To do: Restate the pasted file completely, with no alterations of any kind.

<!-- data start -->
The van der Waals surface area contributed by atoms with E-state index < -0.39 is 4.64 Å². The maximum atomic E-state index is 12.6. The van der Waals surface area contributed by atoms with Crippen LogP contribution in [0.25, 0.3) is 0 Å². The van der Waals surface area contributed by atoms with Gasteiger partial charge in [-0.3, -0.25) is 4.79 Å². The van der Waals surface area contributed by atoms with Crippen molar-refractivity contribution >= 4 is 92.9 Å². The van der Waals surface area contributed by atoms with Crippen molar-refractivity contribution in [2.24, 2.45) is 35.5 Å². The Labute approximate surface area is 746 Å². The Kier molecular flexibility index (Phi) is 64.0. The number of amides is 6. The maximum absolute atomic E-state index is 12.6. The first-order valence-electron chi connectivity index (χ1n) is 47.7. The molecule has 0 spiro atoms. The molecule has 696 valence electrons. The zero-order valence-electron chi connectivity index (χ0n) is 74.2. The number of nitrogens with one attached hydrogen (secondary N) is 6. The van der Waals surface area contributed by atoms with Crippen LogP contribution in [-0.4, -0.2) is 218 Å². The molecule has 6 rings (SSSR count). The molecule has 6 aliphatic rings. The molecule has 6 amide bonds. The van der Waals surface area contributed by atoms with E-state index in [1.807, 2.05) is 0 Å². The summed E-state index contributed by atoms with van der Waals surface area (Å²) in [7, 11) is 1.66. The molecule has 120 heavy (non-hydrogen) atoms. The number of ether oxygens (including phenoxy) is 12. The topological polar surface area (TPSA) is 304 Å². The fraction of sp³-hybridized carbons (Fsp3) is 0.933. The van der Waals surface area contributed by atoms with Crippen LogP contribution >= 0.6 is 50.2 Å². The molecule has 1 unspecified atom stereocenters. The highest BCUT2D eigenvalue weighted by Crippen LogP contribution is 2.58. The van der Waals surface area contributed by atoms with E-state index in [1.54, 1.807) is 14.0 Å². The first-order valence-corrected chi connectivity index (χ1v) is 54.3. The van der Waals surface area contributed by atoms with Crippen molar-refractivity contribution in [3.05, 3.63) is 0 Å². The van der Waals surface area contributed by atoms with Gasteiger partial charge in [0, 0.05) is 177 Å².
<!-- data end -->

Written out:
The van der Waals surface area contributed by atoms with E-state index < -0.39 is 4.64 Å². The maximum atomic E-state index is 12.6. The van der Waals surface area contributed by atoms with Crippen LogP contribution in [0.25, 0.3) is 0 Å². The van der Waals surface area contributed by atoms with Gasteiger partial charge in [-0.3, -0.25) is 4.79 Å². The van der Waals surface area contributed by atoms with Crippen molar-refractivity contribution >= 4 is 92.9 Å². The van der Waals surface area contributed by atoms with Crippen molar-refractivity contribution in [2.24, 2.45) is 35.5 Å². The Labute approximate surface area is 746 Å². The Kier molecular flexibility index (Phi) is 64.0. The number of amides is 6. The maximum absolute atomic E-state index is 12.6. The first-order valence-electron chi connectivity index (χ1n) is 47.7. The molecule has 0 spiro atoms. The molecule has 696 valence electrons. The zero-order valence-electron chi connectivity index (χ0n) is 74.2. The number of nitrogens with one attached hydrogen (secondary N) is 6. The van der Waals surface area contributed by atoms with Crippen LogP contribution in [-0.4, -0.2) is 218 Å². The molecule has 6 rings (SSSR count). The molecule has 6 aliphatic rings. The molecule has 6 amide bonds. The van der Waals surface area contributed by atoms with E-state index in [1.807, 2.05) is 0 Å². The summed E-state index contributed by atoms with van der Waals surface area (Å²) in [7, 11) is 1.66. The molecule has 120 heavy (non-hydrogen) atoms. The number of ether oxygens (including phenoxy) is 12. The topological polar surface area (TPSA) is 304 Å². The fraction of sp³-hybridized carbons (Fsp3) is 0.933. The van der Waals surface area contributed by atoms with Crippen LogP contribution >= 0.6 is 50.2 Å². The molecule has 1 unspecified atom stereocenters. The highest BCUT2D eigenvalue weighted by Crippen LogP contribution is 2.58. The van der Waals surface area contributed by atoms with E-state index in [1.54, 1.807) is 14.0 Å². The first-order valence-corrected chi connectivity index (χ1v) is 54.3. The van der Waals surface area contributed by atoms with Crippen molar-refractivity contribution in [3.05, 3.63) is 0 Å². The van der Waals surface area contributed by atoms with Gasteiger partial charge in [0, 0.05) is 177 Å².